Finally! It shouldn’t be a surprise that a jury found Theranos founder Elizabeth Holmes guilty this afternoon on four charges of fraud and conspiracy. It was obviously hard for jurors to look past evidence that, for example, Holmes had doctored paperwork by adding the logos of pharmaceutical companies such as Pfizer to suggest they were believers in Theranos’ technology. Holmes now faces as long as 20 years in prison.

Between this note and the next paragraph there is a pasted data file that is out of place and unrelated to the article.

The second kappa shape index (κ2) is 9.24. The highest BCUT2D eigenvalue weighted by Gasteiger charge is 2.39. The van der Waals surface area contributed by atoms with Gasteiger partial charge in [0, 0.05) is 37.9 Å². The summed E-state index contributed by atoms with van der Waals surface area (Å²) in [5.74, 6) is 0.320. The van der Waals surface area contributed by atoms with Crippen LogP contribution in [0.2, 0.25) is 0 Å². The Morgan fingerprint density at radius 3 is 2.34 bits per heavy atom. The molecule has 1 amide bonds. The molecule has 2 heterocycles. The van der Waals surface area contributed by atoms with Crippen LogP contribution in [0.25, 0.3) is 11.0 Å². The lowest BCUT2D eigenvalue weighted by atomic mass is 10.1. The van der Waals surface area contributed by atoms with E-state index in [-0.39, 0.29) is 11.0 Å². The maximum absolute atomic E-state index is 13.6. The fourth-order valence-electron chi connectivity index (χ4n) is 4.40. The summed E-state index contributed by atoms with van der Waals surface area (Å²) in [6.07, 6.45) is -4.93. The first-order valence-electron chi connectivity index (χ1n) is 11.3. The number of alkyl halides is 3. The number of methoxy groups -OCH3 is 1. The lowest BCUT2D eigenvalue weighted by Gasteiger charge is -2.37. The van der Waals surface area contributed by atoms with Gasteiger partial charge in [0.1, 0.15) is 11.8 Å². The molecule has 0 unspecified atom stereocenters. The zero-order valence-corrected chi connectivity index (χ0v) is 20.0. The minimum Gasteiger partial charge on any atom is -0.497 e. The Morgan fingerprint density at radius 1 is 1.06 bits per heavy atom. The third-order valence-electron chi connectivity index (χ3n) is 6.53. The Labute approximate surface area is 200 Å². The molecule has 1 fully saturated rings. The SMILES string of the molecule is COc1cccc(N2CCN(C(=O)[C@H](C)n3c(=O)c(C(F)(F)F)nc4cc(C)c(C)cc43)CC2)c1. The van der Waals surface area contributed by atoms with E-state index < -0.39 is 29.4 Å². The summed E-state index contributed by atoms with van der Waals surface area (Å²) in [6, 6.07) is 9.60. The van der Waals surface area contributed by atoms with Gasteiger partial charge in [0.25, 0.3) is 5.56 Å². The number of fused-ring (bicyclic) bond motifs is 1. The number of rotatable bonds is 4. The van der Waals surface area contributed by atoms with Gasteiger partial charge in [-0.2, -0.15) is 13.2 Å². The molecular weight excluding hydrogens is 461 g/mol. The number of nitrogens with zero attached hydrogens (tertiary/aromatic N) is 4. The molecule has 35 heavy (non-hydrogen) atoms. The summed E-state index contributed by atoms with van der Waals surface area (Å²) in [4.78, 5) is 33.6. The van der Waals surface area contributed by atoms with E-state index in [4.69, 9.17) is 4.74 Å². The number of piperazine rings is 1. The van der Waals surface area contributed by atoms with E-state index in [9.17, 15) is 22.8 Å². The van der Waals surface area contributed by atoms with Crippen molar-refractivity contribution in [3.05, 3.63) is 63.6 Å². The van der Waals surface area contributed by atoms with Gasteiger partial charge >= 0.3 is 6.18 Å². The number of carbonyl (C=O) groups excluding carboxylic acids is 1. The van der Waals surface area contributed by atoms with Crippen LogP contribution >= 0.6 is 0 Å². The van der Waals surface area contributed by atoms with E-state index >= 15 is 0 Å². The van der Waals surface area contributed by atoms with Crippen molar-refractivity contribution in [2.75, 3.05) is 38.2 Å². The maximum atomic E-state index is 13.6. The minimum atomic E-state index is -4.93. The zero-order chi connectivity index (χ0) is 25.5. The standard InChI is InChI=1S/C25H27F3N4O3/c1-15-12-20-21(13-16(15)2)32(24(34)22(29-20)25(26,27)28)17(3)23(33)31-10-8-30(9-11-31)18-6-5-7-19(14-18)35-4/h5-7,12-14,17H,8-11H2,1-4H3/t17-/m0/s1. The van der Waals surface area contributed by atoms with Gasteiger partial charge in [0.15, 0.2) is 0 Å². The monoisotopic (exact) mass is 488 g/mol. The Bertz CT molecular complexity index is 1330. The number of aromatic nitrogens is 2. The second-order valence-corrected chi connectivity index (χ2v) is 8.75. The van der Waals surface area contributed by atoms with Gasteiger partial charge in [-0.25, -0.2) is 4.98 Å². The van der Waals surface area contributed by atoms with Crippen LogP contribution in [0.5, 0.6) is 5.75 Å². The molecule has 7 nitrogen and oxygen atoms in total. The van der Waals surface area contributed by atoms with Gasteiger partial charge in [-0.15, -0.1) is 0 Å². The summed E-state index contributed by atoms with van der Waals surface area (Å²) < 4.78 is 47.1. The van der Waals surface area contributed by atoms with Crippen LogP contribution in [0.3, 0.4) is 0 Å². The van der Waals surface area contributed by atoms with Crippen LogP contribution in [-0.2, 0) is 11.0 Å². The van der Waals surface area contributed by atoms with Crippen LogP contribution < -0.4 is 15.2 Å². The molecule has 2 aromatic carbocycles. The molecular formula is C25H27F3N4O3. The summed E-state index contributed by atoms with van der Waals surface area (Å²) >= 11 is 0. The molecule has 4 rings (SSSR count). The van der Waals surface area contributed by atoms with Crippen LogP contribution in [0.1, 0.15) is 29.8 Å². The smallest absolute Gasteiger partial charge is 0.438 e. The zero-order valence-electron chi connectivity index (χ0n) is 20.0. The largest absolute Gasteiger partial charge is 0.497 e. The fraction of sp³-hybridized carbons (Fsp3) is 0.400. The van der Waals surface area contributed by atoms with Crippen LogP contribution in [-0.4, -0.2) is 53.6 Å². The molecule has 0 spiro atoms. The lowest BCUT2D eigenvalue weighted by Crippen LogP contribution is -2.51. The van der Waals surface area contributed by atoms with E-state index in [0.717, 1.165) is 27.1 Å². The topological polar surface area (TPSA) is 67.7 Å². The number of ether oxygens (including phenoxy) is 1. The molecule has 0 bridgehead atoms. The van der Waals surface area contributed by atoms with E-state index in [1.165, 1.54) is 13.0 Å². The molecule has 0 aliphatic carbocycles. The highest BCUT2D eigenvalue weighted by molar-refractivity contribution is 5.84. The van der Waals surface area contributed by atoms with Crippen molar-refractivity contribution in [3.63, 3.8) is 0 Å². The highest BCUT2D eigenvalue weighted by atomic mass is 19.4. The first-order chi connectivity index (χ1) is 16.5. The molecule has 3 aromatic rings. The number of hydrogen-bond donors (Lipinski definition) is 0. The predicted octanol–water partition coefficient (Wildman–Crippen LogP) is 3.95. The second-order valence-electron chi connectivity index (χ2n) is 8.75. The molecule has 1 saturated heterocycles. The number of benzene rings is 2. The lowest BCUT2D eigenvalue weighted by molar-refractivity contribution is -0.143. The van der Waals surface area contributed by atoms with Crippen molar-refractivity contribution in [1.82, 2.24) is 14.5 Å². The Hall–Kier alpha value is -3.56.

There’s a case to be made that Holmes shouldn’t go to prison, though. After all, what would it achieve? Her career as an entrepreneur is over. After a conviction on charges of defrauding investors, it’s hard to imagine anyone would back her in another venture. The U.S. imprisons people at a far higher rate than any other country—and of course it is disproportionately people of color who are the victims, not white people like Holmes. Even so, we routinely accept prison as a penalty without thinking through the logic of whether it makes sense.